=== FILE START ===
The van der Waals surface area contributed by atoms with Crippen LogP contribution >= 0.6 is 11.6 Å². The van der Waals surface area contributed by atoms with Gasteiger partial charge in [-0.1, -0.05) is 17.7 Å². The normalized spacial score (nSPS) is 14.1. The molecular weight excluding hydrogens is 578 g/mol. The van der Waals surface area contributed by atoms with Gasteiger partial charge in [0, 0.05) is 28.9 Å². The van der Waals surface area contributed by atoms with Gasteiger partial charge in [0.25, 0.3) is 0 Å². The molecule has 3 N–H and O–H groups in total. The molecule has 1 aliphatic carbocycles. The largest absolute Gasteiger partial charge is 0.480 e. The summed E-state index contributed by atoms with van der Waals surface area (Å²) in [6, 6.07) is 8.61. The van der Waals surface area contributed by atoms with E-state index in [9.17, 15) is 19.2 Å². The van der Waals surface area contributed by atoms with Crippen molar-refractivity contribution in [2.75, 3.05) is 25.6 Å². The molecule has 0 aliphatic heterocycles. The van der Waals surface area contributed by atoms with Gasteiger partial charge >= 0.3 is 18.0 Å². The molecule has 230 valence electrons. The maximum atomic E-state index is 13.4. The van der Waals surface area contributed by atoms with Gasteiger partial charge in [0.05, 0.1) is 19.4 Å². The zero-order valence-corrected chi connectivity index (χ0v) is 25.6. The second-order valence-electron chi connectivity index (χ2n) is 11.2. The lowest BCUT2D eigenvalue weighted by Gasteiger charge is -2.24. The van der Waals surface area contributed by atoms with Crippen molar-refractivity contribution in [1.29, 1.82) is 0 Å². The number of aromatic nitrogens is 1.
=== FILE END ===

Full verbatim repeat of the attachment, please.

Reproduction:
The van der Waals surface area contributed by atoms with Crippen LogP contribution >= 0.6 is 11.6 Å². The van der Waals surface area contributed by atoms with Gasteiger partial charge in [-0.1, -0.05) is 17.7 Å². The normalized spacial score (nSPS) is 14.1. The molecular weight excluding hydrogens is 578 g/mol. The van der Waals surface area contributed by atoms with Gasteiger partial charge in [0, 0.05) is 28.9 Å². The van der Waals surface area contributed by atoms with Gasteiger partial charge in [0.25, 0.3) is 0 Å². The molecule has 3 N–H and O–H groups in total. The molecule has 1 aliphatic carbocycles. The largest absolute Gasteiger partial charge is 0.480 e. The summed E-state index contributed by atoms with van der Waals surface area (Å²) in [6, 6.07) is 8.61. The van der Waals surface area contributed by atoms with E-state index in [9.17, 15) is 19.2 Å². The van der Waals surface area contributed by atoms with Crippen molar-refractivity contribution in [2.75, 3.05) is 25.6 Å². The molecule has 0 aliphatic heterocycles. The van der Waals surface area contributed by atoms with Gasteiger partial charge >= 0.3 is 18.0 Å². The molecule has 230 valence electrons. The maximum atomic E-state index is 13.4. The van der Waals surface area contributed by atoms with Gasteiger partial charge in [0.05, 0.1) is 19.4 Å². The zero-order valence-corrected chi connectivity index (χ0v) is 25.6. The second-order valence-electron chi connectivity index (χ2n) is 11.2. The lowest BCUT2D eigenvalue weighted by Gasteiger charge is -2.24. The van der Waals surface area contributed by atoms with Crippen molar-refractivity contribution in [1.29, 1.82) is 0 Å². The number of aromatic nitrogens is 1.